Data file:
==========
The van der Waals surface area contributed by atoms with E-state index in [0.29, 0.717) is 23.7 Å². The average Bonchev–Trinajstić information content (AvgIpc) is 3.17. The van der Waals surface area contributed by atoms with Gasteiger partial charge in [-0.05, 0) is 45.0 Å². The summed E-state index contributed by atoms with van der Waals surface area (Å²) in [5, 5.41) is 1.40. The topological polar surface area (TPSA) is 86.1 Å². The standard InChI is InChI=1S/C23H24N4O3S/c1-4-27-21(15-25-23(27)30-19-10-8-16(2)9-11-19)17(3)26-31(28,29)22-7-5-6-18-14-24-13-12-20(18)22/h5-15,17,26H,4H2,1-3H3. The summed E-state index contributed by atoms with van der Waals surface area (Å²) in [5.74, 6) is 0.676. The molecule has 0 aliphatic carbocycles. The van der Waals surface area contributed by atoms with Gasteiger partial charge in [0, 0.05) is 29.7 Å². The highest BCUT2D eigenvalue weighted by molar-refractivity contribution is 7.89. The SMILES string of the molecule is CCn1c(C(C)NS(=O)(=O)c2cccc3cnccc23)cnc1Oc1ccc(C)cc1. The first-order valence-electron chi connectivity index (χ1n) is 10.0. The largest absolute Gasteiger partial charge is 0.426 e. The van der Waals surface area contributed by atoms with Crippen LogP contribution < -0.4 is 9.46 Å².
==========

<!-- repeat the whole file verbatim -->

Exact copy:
The van der Waals surface area contributed by atoms with E-state index in [0.29, 0.717) is 23.7 Å². The average Bonchev–Trinajstić information content (AvgIpc) is 3.17. The van der Waals surface area contributed by atoms with Gasteiger partial charge in [-0.05, 0) is 45.0 Å². The summed E-state index contributed by atoms with van der Waals surface area (Å²) in [5, 5.41) is 1.40. The topological polar surface area (TPSA) is 86.1 Å². The standard InChI is InChI=1S/C23H24N4O3S/c1-4-27-21(15-25-23(27)30-19-10-8-16(2)9-11-19)17(3)26-31(28,29)22-7-5-6-18-14-24-13-12-20(18)22/h5-15,17,26H,4H2,1-3H3. The summed E-state index contributed by atoms with van der Waals surface area (Å²) in [5.74, 6) is 0.676. The molecule has 0 aliphatic carbocycles. The van der Waals surface area contributed by atoms with Gasteiger partial charge in [0, 0.05) is 29.7 Å². The highest BCUT2D eigenvalue weighted by molar-refractivity contribution is 7.89. The SMILES string of the molecule is CCn1c(C(C)NS(=O)(=O)c2cccc3cnccc23)cnc1Oc1ccc(C)cc1. The first-order valence-electron chi connectivity index (χ1n) is 10.0. The largest absolute Gasteiger partial charge is 0.426 e. The van der Waals surface area contributed by atoms with Crippen LogP contribution < -0.4 is 9.46 Å².